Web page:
Practical Analysis: Google Hits Microsoft Where It's Weakest

Consumers forced to live with "business lite" Windows are finding alternatives from Google, Apple, and others. Can Microsoft adapt?

Art Wittmann, Art Wittmann is a freelance journalist

July 16, 2009

4 Min Read

Google's announcement that it's creating a lightweight operating system to contend with Windows, especially on netbooks, kicked off the usual speculation on whether this will be the end of Microsoft's desktop dominance. The safe, not-too-insightful analysis is that Google Chrome OS won't mean much in the near term. In fact, it appears that Google has jumped the gun with its announcement, as my colleagues searching for details from the company have dug up very little.

So let's take Google out of the equation for a second. Before we can figure out who's likely to knock off Microsoft, we need to figure out how Microsoft got where it is. Certainly, its ability to play hardball with OEMs and its other aggressive business practices are part of the equation, but that's not the whole story. To my mind, Microsoft never found a truly comfortable place with consumers. Its operating system and applications are more expensive than consumers have ever wanted to pay, and while they're easy enough to use, from a consumer point of view, they're bloated with features most home users will never use.

For business users, however, the story has been much different. Microsoft has used its operating system dominance to create what's been an elegant and unrivaled marriage of office productivity applications, e-mail, and now collaboration with SharePoint. Google CEO Eric Schmidt has done this dance with Microsoft during his stints at Sun and Novell and knows better than to take on Microsoft at the business user's desktop. The issue has been that while Microsoft never came close to delighting consumers, no one else could figure out how to make a reasonable business out of serving them. So consumers had to live with "business lite" Windows systems that didn't serve their needs, or go to the more expensive systems from Apple, or just settle for an iPhone, which for many is all the computer they need.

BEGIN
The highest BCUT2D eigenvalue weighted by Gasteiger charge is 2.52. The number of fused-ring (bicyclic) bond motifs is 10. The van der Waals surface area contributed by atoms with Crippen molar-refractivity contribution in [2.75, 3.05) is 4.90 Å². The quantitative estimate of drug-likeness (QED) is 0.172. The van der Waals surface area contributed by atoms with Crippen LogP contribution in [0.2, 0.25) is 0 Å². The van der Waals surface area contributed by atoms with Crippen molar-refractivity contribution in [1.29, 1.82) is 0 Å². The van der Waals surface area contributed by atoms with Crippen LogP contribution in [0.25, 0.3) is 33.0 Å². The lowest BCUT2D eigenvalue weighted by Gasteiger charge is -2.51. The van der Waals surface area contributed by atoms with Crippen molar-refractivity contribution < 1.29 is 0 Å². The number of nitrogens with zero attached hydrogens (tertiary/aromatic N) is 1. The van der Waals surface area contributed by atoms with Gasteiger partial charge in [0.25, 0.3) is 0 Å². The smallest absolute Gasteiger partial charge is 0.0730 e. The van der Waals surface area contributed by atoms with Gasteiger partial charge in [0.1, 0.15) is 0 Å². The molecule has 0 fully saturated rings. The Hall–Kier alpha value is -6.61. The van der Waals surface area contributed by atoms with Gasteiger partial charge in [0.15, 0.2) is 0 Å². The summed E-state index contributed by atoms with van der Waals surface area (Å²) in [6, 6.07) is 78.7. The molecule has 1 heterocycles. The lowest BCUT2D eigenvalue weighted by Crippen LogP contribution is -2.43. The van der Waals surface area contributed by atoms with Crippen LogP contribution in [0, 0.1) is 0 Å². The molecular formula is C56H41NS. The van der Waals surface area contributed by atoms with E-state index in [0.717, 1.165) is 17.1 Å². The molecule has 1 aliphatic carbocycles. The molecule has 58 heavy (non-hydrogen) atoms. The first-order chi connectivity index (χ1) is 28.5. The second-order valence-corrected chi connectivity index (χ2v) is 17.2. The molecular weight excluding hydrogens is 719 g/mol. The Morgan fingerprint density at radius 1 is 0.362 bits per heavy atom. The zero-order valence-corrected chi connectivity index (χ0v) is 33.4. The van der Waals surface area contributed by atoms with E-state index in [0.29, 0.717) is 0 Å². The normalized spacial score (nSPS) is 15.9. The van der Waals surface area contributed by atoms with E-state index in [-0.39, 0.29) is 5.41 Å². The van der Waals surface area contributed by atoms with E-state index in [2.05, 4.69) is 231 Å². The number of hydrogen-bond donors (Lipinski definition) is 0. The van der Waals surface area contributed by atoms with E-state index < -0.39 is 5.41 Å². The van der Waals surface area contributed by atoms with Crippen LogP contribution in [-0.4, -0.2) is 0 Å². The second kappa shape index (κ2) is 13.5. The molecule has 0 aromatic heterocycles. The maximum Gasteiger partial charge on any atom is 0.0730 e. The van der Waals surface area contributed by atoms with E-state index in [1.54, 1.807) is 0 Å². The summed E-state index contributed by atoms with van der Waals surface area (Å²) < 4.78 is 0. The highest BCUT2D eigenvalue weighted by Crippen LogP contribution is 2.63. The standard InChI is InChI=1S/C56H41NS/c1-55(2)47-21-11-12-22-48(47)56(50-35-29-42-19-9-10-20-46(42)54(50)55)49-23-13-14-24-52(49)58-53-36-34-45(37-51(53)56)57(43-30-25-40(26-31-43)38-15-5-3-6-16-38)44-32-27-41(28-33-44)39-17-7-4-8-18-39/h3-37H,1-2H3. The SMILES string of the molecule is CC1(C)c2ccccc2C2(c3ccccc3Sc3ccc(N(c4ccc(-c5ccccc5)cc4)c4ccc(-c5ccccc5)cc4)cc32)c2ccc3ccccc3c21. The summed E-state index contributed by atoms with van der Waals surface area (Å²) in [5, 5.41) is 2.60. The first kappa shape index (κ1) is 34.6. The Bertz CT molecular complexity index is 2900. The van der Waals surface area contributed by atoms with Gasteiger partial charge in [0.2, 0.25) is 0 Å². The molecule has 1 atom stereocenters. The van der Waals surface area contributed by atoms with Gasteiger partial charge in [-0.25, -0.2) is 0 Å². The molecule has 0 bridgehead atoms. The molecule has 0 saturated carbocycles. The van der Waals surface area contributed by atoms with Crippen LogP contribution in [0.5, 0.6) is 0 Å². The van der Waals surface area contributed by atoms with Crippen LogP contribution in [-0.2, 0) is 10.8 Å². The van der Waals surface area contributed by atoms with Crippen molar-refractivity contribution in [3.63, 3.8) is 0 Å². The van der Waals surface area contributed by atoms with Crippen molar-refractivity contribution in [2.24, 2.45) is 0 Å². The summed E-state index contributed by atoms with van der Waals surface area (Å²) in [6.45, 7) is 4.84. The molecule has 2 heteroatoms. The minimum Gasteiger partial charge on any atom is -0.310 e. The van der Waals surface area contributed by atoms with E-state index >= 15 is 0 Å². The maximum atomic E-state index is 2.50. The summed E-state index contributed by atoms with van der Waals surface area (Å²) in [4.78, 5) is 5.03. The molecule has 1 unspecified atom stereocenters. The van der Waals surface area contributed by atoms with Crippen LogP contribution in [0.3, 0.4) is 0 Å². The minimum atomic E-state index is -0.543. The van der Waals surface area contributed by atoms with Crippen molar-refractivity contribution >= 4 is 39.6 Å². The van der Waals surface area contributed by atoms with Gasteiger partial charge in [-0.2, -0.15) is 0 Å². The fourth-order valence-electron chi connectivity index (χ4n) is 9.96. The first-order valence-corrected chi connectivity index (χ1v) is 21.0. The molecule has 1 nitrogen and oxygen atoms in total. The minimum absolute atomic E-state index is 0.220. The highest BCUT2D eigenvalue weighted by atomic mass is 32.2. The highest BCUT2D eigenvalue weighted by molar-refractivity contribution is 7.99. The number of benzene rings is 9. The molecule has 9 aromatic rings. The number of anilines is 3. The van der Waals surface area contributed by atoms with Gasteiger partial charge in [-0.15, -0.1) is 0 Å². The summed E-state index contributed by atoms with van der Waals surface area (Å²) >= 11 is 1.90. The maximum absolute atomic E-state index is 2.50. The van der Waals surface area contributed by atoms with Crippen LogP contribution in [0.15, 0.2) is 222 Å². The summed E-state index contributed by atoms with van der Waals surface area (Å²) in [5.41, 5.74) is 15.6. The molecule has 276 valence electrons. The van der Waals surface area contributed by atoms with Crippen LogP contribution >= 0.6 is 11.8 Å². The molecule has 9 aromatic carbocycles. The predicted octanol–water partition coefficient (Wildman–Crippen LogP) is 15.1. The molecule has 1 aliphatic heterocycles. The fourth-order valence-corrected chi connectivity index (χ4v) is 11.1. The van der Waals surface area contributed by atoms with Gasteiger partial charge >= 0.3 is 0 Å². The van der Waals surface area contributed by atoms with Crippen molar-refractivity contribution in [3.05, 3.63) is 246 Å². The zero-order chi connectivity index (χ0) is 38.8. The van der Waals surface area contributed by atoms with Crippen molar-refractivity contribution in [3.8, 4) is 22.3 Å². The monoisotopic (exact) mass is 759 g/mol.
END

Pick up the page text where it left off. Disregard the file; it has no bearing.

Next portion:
The combination of a netbook and Chrome OS is aimed right at consumers. The sub-$500 (possibly sub-$300) price of the combo and a better security profile, faster boot times, smaller memory footprint, and smart integration with online services and 3G/4G wireless appeal to consumers. As that appeal takes shape, we'll see a morphing of what we think of as a netbook. With a better, tighter OS, there's no reason you won't see "gamer quality" netbooks with fast graphics and 17-inch screens popping up for close to $500.

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So while the Chrome OS isn't likely to have a short-term profound impact on business users, consumers are finally getting the attention and the products they deserve. Microsoft understands the stakes--and in an ironic turn of the tables, while Google touts a vaporous OS, Microsoft is delivering Windows seven months early. Let the games begin.

Art Wittmann is director of InformationWeek Analytics. Write to him at [email protected].

To find out more about Art Wittmann, please visit his page.

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About the Author(s)

Art Wittmann

Art Wittmann is a freelance journalist

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